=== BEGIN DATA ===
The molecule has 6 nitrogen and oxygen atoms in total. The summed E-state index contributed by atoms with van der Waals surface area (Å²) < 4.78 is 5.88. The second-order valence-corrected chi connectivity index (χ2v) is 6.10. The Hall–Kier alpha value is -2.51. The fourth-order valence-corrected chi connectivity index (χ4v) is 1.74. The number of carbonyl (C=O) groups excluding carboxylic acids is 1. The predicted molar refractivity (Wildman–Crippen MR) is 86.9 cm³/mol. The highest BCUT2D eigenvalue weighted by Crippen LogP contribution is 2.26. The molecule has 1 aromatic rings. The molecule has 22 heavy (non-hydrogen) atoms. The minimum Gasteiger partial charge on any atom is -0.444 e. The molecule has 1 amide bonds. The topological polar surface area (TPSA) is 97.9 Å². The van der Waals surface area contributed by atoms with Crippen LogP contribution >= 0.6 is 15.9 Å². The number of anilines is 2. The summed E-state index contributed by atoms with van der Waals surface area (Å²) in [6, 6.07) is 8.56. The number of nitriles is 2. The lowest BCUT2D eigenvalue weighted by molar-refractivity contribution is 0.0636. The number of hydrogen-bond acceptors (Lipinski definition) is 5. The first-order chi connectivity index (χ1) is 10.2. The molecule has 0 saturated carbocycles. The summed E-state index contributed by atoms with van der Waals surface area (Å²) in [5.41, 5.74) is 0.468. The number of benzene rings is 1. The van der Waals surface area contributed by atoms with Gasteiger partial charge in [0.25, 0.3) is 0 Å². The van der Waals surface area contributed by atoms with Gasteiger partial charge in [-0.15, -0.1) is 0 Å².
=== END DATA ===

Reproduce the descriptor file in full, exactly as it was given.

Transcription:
The molecule has 6 nitrogen and oxygen atoms in total. The summed E-state index contributed by atoms with van der Waals surface area (Å²) < 4.78 is 5.88. The second-order valence-corrected chi connectivity index (χ2v) is 6.10. The Hall–Kier alpha value is -2.51. The fourth-order valence-corrected chi connectivity index (χ4v) is 1.74. The number of carbonyl (C=O) groups excluding carboxylic acids is 1. The predicted molar refractivity (Wildman–Crippen MR) is 86.9 cm³/mol. The highest BCUT2D eigenvalue weighted by Crippen LogP contribution is 2.26. The molecule has 1 aromatic rings. The molecule has 22 heavy (non-hydrogen) atoms. The minimum Gasteiger partial charge on any atom is -0.444 e. The molecule has 1 amide bonds. The topological polar surface area (TPSA) is 97.9 Å². The van der Waals surface area contributed by atoms with Crippen LogP contribution >= 0.6 is 15.9 Å². The number of anilines is 2. The summed E-state index contributed by atoms with van der Waals surface area (Å²) in [6, 6.07) is 8.56. The number of nitriles is 2. The lowest BCUT2D eigenvalue weighted by molar-refractivity contribution is 0.0636. The number of hydrogen-bond acceptors (Lipinski definition) is 5. The first-order chi connectivity index (χ1) is 10.2. The molecule has 0 saturated carbocycles. The summed E-state index contributed by atoms with van der Waals surface area (Å²) in [5.41, 5.74) is 0.468. The number of benzene rings is 1. The van der Waals surface area contributed by atoms with Gasteiger partial charge in [0.25, 0.3) is 0 Å². The van der Waals surface area contributed by atoms with Gasteiger partial charge in [-0.15, -0.1) is 0 Å².